Mr Dutton's office told SBS News the minister had no comment on the demand, while foreign minister Julie Bishop said the South African government should focus on its problem with violent crime.
"The message that we urge on the South African government is that they seek to ensure the security of all their citizens and we certainly urge the South African government to ensure that any changes to land ownership, for example, are not disruptive to the economy nor lead to violence," she told ABC Radio.
The building diplomatic stoush began when Mr Dutton revealed he had asked his department to "look at options" to help the country’s “white farmers” on Wednesday, citing recent reports of violent attacks.
“I've asked my department to look at options and ways in which we can provide some assistance because I do think on the information I've seen people do need help, and they need help from a civilised country like ours,” Mr Dutton said.
On Thursday, the department confirmed to SBS News it was now "monitoring the situation of minority groups in South Africa" and considering "potential resettlement under the offshore humanitarian program".
Mr Dutton’s comments come as the South African government moves ahead with a plan to take over farmland “without compensation" to redress land confiscations of the colonial and apartheid era.
According to police, 74 farmers were murdered between 2016 and 2017 in South Africa, which has one of the world's highest crime rates.
The African Farmers Association of South Africa said it was "offensive for the minister to polarise agriculture".
"He is bringing a racial dimension into a socio-economic issue," said spokesman Neo Masithela. "Transformation has been extremely slow, it is a very emotional issue."
Land is a hugely divisive topic in South Africa, where 72 percent of individually-owned farms are in white hands 24 years after the end of white-minority apartheid rule.
By contrast just four percent of such land is owned by black people, according to an audit cited by President Cyril Ramaphosa.
Dutton suggested that white South African farmers could apply for humanitarian visas typically sought by Iranian, Iraqi and Somali asylum seekers.
"If you look at the footage and read the stories, you hear the accounts, it's a horrific circumstance they face," Dutton told The Daily Telegraph.
Another Australian cabinet minister, Steve Ciobo, agreed the farmers' situation was "cause for concern".
"Let's be frank, if we see in this case, people who are being thrown off their land, being persecuted, I've read of people being shot, rapes, all sorts of different things, then I do believe that there's a role to be played," he told the ABC.
South Africa insists 'threat does not exist'
South Africa’s foreign ministry has dismissed Mr Dutton's comments and expressed its "regret" over the lack of diplomatic communication.
"That threat does not exist," the South African foreign ministry in Pretoria told Reuters.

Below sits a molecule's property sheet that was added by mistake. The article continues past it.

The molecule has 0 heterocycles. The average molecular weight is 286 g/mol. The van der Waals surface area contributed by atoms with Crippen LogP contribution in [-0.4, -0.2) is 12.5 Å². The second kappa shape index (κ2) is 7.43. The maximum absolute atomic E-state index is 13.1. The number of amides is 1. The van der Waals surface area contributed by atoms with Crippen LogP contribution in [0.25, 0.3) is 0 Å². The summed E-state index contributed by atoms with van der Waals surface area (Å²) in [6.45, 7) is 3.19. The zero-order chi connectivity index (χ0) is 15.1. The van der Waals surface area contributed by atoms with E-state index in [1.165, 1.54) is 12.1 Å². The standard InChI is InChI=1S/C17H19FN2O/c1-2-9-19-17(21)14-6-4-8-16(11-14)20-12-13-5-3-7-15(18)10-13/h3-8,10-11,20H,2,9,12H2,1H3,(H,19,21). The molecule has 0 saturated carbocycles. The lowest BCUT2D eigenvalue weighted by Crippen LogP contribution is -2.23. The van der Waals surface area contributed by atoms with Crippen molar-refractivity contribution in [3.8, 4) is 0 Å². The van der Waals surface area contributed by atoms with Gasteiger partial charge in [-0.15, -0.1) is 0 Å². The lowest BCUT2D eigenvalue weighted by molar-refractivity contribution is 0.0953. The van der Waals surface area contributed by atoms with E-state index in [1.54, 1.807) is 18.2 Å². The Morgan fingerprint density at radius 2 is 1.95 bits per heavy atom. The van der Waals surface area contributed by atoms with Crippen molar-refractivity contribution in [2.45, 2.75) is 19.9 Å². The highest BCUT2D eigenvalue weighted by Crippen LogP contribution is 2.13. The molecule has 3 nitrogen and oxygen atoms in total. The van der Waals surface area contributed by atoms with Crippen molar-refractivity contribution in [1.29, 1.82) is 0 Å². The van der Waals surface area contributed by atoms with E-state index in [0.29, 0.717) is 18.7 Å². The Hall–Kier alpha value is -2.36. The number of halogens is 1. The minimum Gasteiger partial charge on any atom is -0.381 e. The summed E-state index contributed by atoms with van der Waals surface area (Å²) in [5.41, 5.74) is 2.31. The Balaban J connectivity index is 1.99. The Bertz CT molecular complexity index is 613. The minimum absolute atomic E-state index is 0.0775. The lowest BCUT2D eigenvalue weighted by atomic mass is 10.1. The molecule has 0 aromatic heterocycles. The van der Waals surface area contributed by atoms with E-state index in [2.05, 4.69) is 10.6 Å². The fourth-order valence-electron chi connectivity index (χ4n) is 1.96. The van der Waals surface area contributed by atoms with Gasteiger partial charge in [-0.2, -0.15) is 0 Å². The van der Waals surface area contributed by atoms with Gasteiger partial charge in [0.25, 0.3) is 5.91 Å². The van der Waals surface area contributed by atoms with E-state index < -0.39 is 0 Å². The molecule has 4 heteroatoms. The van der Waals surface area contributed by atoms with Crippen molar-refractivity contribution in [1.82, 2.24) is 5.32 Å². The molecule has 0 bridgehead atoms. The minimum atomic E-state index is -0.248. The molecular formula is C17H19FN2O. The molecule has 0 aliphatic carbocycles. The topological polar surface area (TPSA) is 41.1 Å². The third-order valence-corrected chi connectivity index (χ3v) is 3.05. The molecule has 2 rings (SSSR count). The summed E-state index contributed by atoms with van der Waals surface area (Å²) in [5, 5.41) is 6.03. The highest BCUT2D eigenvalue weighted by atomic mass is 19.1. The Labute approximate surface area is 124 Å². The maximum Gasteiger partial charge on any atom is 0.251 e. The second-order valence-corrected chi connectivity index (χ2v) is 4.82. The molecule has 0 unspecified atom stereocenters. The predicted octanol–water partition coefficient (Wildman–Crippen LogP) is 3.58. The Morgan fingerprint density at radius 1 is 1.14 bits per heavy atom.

"There is no reason for any government in the world to suspect that a section of South Africans is under danger from their own democratically elected government.
"We regret that the Australian government chose not to use the available diplomatic channels available for them to raise concerns or to seek clarification."
South Africa's ruling ANC party is planning new laws that will allow the government to redistribute farmland without paying compensation, in an escalated push to give black South Africans more access to the land.
White farmers are a racial minority in South Africa but own a disproportionate amount of farmland, as a legacy of the country's apartheid era.
The government has been buying back land from white farmers for years but has been frustrated by slow progress in increasing the percentage of black ownership.
AfriForum, a rights group representing primarily the white Afrikaner minority, praised Mr Dutton's comments but said it was not in favour of mass emigration, Reuters reported.
"Our future is in Africa, not elsewhere," chief executive Kallie Kriel said.
The South African government has not yet spelt out exactly how land would be redistributed.
"We must, given the history we have had, work with urgency to significantly and sustainably escalate the pace of land reform," South African president Cyril Ramaphosa told parliament on Wednesday.
Dutton has doubled down on his plan to bring white South African farmers to Australia
Campaign group AfriForum, which advocates for its largely white membership, many of whom speak Afrikaans, said farmers had been used as "scapegoats" for South Africa's wider problems.
"It must serve as a warning that South Africa runs the risk to lose even more productive, loyal citizens should their concerns about issues such as property rights not be listened to," said AfriForum's deputy chief executive Alana Bailey.
In October 2017 AfriForum put the murder rate for commercial farmers at 156 per 100,000 in 2016-17 -- well above the national average of 34.1 per 100,000.
But independent fact-checking service AfricaCheck warned that it was impossible to definitively state the murder rate for farmers in South Africa.
"South Africa is a very violent society and many people, not just farmers, experience unacceptably high levels of serious crime," Frans Cronje, head of the South African Institute for Race Relations, told AFP.
"It is futile and self-defeating to get into a conflict about whether farmers are more at risk than other South Africans."
Up to 500,000 white South Africans have left the country in the past 30 years, according to official statistics, with Australia ranking as the top destination.
- with AFP